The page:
Two Paradigms for Transit Parking

Last month I had the chance to sit in on a brown bag session about the new bike parking facility under construction at the Sunset Transit Center.

Currently, the main way to get secure bike parking at a transit center is to rent a locker for a monthly fee. This has never worked for me, because my bike/transit use is not on a daily basis, but rather on a weekly or bi-weekly basis. Reserving a locker would be economically inefficient and would also leave that valuable locker vacant and unusable for other folks.

So I was excited that the new facility will use a card-lock system (you pay for what you use) and will also use a form of dynamic pricing: you’ll pay about 3 cents per hour during the day, but only a penny per hour overnight (both seem pretty cheap).

In part, this supports the idea of ‘station bikes’, bikes stored at the work end of your commute trip and used to travel the final distance to your day-time destination. I was surprised to learn that TriMet believes that about 15% of paid bike storage at transit centers is in fact for station bikes. The phenomenon is common in Europe, but I did not realize it had become this popular here.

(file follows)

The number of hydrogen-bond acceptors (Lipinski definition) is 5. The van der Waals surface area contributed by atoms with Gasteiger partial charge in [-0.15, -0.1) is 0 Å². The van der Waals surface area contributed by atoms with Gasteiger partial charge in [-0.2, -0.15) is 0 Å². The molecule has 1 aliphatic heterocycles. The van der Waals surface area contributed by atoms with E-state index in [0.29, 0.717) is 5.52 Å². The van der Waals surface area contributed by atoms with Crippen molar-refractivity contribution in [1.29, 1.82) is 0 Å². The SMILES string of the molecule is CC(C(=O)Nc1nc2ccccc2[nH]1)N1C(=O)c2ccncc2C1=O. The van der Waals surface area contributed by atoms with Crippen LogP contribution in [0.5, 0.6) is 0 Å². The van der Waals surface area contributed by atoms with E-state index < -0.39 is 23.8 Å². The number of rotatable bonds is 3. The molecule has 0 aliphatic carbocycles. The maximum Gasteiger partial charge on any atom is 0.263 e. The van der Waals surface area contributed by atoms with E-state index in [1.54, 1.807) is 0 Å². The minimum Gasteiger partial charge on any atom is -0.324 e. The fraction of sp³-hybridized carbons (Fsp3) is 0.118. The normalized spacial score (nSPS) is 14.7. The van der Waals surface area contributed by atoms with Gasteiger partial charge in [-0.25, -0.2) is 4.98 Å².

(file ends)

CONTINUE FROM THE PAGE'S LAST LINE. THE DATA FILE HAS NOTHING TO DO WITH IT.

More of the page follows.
Dynamic pricing also allows for the possibility that if the new facility is regularly overflowing, TriMet could increase the prices to manage demand (and maybe fund more capacity).

But what struck me is the contrast with auto parking at Sunset. While TriMet is charging for bike parking and to some degree using pricing to ration capacity, auto parking is rationed on a different basis: it’s free, and goes to the folks willing to show up earliest in the morning. We’re rationing it on a convenience basis.

It seems slightly insane that we charge for parking for the mode that contributes to health and the environment and subsidize the parking for the polluting mode. But I understand why it happens. The Federal TSUB criteria require TriMet to project sufficient ridership to justify funding, and that means increasing the ridership capture area by making it easy to park.

What’s a better way we could construct policy around this?

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8 responses to “Two Paradigms for Transit Parking”

  1. What’s a better way we could construct policy around this?
    If we have a comprehensive multi-modal system which includes quality buses (not TriMet 1400s/1700s) that provide timely connections at usable frequencies, we wouldn’t have to worry about having so much parking at transit centers. People could see the local bus service as an enhancement to the rail service, which would mean a higher overall perceived value.